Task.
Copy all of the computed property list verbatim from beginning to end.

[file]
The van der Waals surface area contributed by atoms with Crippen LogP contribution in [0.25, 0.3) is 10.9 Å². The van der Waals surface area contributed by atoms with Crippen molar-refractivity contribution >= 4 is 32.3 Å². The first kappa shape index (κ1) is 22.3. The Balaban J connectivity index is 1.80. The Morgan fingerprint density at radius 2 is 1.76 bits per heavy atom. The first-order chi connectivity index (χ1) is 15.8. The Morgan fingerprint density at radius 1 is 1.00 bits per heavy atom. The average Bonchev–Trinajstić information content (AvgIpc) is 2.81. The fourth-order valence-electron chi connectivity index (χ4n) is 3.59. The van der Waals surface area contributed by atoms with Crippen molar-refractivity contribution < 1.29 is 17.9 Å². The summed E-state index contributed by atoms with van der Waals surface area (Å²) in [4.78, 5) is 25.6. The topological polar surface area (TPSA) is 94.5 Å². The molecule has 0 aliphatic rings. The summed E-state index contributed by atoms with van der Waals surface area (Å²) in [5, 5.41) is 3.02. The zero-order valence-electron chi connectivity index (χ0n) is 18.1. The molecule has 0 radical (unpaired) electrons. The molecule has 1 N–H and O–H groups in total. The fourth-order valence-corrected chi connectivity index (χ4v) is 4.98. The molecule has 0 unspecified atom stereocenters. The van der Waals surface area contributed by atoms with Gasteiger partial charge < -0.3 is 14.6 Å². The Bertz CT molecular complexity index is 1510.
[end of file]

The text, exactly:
The van der Waals surface area contributed by atoms with Crippen LogP contribution in [0.25, 0.3) is 10.9 Å². The van der Waals surface area contributed by atoms with Crippen molar-refractivity contribution >= 4 is 32.3 Å². The first kappa shape index (κ1) is 22.3. The Balaban J connectivity index is 1.80. The Morgan fingerprint density at radius 2 is 1.76 bits per heavy atom. The first-order chi connectivity index (χ1) is 15.8. The Morgan fingerprint density at radius 1 is 1.00 bits per heavy atom. The average Bonchev–Trinajstić information content (AvgIpc) is 2.81. The fourth-order valence-electron chi connectivity index (χ4n) is 3.59. The van der Waals surface area contributed by atoms with Crippen molar-refractivity contribution < 1.29 is 17.9 Å². The summed E-state index contributed by atoms with van der Waals surface area (Å²) in [4.78, 5) is 25.6. The topological polar surface area (TPSA) is 94.5 Å². The molecule has 0 aliphatic rings. The summed E-state index contributed by atoms with van der Waals surface area (Å²) in [5, 5.41) is 3.02. The zero-order valence-electron chi connectivity index (χ0n) is 18.1. The molecule has 0 radical (unpaired) electrons. The molecule has 1 N–H and O–H groups in total. The fourth-order valence-corrected chi connectivity index (χ4v) is 4.98. The molecule has 0 unspecified atom stereocenters. The van der Waals surface area contributed by atoms with Gasteiger partial charge < -0.3 is 14.6 Å². The Bertz CT molecular complexity index is 1510.